Experiments were performed in triplicate unless otherwise stated and statistical analyses were conducted using either one-way or two-way ANOVA with Bonferroni post-test or unpaired two-tailed Students t-tests in GraphPad Prism Version 4 software.
The datasets generated during and/or analysed during the current study are available from the corresponding author on reasonable request.
Publisher's note: Springer Nature remains neutral with regard to jurisdictional claims in published maps and institutional affiliations.
Hynes, R. O. The extracellular matrix: not just pretty fibrils. Science (80-.) 326, 1216–1219 (2009).
Cox, T. R. & Erler, J. T. Remodeling and homeostasis of the extracellular matrix: implications for fibrotic diseases and cancer. Dis. Model. Mech. 4, 165–78 (2011).
Bonnans, C., Chou, J. & Werb, Z. Remodelling the extracellular matrix in development and disease. Nat. Rev. Mol. Cell Biol. 15, 786–801 (2014).
Schwarzbauer, J. E. Fibronectin: from gene to protein. Curr. Opin. Cell Biol. 3, 786–91 (1991).
To, W. S. & Midwood, K. S. Plasma and cellular fibronectin: distinct and independent functions during tissue repair. Fibrogenesis Tissue Repair 4, 21 (2011).
Bridgewater, R. E., Norman, J. C. & Caswell, P. T. Integrin trafficking at a glance. J. Cell Sci. 125, 3695–701 (2012).
Singh, P., Carraher, C. & Schwarzbauer, J. E. Assembly of fibronectin extracellular matrix. Annu. Rev. Cell Dev. Biol. 26, 397–419 (2010).
Hunter, M. C. et al. Hsp90 Binds Directly to Fibronectin (FN) and Inhibition Reduces the Extracellular Fibronectin Matrix in Breast Cancer Cells. Plos One 9, e86842 (2014).
Taipale, M., Jarosz, D. F. & Lindquist, S. HSP90 at the hub of protein homeostasis: Emerging mechanistic insights. Nat. Rev. Mol. Cell Biol. 11, 515–528 (2010).
Taipale, M. et al. A quantitative chaperonerchitecture of Cellular Protein Homeostasis Pathways. Cell 158, 434–448 (2014).
Bagatell, R. & Whitesell, L. Altered Hsp90 function in cancer: A unique therapeutic opportunity. Mol. Cancer Ther. 3, 1021–1030 (2004).
Calderwood, S. K. Heat shock proteins and cancer: intracellular chaperones or extracellular signalling ligands? Philosphical Transcations R. Soc. B 373 (2017).
Li, J., Soroka, J. & Buchner, J. The Hsp90 chaperone machinery: Conformational dynamics and regulation by co-chaperones. Biochim. Biophys. Acta - Mol. Cell Res. 1823, 624–635 (2012).
Zuehlke, A. D., Moses, M. A. & Neckers, L. Heat shock protein 90: its inhibition and function. Philosphical Transcations R. Soc. B 373 (2017).
Sidera, K., Samiotaki, M., Yfanti, E., Panayotou, G. & Patsavoudi, E. Involvement of cell surface HSP90 in cell migration reveals a novel role in the developing nervous system. J. Biol. Chem. 279, 45379–45388 (2004).
McCready, J., Sims, J. D., Chan, D. & Jay, D. G. Secretion of extracellular hsp90α via exosomes increases cancer cell motility: a role for plasminogen activation. BMC Cancer 10, 1–10 (2010).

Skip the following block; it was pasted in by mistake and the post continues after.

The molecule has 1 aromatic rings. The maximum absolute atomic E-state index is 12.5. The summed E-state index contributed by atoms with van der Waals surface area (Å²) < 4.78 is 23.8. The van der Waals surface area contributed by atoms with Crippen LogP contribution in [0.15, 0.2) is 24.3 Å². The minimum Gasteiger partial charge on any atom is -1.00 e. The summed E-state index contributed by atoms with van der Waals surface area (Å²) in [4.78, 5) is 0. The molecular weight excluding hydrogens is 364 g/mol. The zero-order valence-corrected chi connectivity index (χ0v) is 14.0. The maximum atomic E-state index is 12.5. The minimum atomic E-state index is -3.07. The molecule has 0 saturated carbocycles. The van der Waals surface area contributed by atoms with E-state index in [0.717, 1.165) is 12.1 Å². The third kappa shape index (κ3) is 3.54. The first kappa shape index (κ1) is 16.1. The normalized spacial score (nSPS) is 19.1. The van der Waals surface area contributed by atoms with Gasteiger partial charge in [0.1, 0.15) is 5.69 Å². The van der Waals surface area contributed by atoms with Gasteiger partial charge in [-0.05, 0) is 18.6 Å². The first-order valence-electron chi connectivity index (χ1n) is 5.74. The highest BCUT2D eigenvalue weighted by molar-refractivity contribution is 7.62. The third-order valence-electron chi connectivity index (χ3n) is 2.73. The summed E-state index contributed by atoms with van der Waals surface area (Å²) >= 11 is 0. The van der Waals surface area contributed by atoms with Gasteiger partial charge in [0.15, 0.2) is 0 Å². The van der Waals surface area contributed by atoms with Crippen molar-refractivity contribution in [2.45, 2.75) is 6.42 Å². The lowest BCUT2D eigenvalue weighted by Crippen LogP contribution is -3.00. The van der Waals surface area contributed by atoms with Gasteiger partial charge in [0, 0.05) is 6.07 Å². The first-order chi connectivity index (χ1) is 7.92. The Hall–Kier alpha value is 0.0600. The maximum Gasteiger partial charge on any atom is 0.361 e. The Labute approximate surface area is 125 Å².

Tsutsumi, S. et al. A small molecule cell-impermeant Hsp90 antagonist inhibits tumor cell motility and invasion. Oncogene 27, 2478–2487 (2008).
Li, W., Sahu, D. & Tsen, F. Secreted heat shock protein-90 (Hsp90) in wound healing and cancer. Biochim. Biophys. Acta 1823, 730–41 (2011).
Kounnas, M. Z. et al. LDL receptor-related protein, a multifunctional ApoE receptor, binds secreted beta-amyloid precursor protein and mediates its degradation. Cell 82, 331–40 (1995).
Strickland, D. K. et al. Sequence Identity between the α2- Macroglobulin Receptor and Low Density Lipoprotein Receptor- related Protein Suggests That This Molecule Is a Multifunctional Receptor*. J. Biol. Chem. 265, 17401–17405 (1990).
Strickland, K. D., Kounnas, M. Z. & Argraves, S. LDL receptor-related for lipoprotein protein: a multiligand catabolism receptor and proteinase. FASEB J. 9, 890–898 (1995).
Rozanov, D. V., Hahn-Dantona, E., Strickland, D. K. & Strongin, A. Y. The Low Density Lipoprotein Receptor-related Protein LRP Is Regulated by Membrane Type-1 Matrix Metalloproteinase (MT1-MMP) Proteolysis in Malignant Cells. J. Biol. Chem. 279, 4260–4268 (2004).
Salicioni, A. M. et al. The Low Density Lipoprotein Receptor-related Protein Mediates Fibronectin Catabolism and Inhibits Fibronectin Accumulation on Cell Surfaces The Low Density Lipoprotein Receptor-related Protein Mediates Fibronectin. J. Biol. Chem. 277, 16160–16166 (2002).
Boucher, P. & Herz, J. Signaling through LRP1: Protection from atherosclerosis and beyond. Biochem. Pharmacol. 81, 1–5 (2011).
Basu, S., Binder, R. J., Ramalingam, T. & Srivastava, P. K. CD91 is a common receptor for heat shock proteinsgp 96, hsp90, hsp70, and calreticulin. Immunity 14, 303–13 (2001).
Tsen, F. et al. Extracellular heat shock protein 90 signals through subdomain II and the NPVY motif of LRP-1 receptor to Akt1 and Akt2: a circuit essential for promoting skin cell migration in vitro and wound healing in vivo. Mol. Cell. Biol. 33, 4947–59 (2013).
Gopal, U. et al. A Novel Extracellular Hsp90 Mediated Co-Receptor Function for LRP1 Regulates EphA2 Dependent Glioblastoma Cell Invasion. Plos One 6, 1–14 (2011).
Chen, J.-S. et al. Secreted heat shock protein 90alpha induces colorectal cancer cell invasion through CD91/LRP-1 and NF-kappaB-mediated integrin alphaV expression. J. Biol. Chem. 285, 25458–66 (2010).
Cheng, C.-F. et al. Transforming growth factor alpha (TGFalpha)-stimulated secretion of HSP90alpha: using the receptor LRP-1/CD91 to promote human skin cell migration against a TGFbeta-rich environment during wound healing. Mol. Cell. Biol. 28, 3344–58 (2008).
Hance, M. W., Nolan, K. D. & Isaacs, J. S. The Double-Edged Sword: Conserved Functions of Extracellular Hsp90 in Wound Healing and Cancer. Cancers (Basel). 6, 1065–1097 (2014).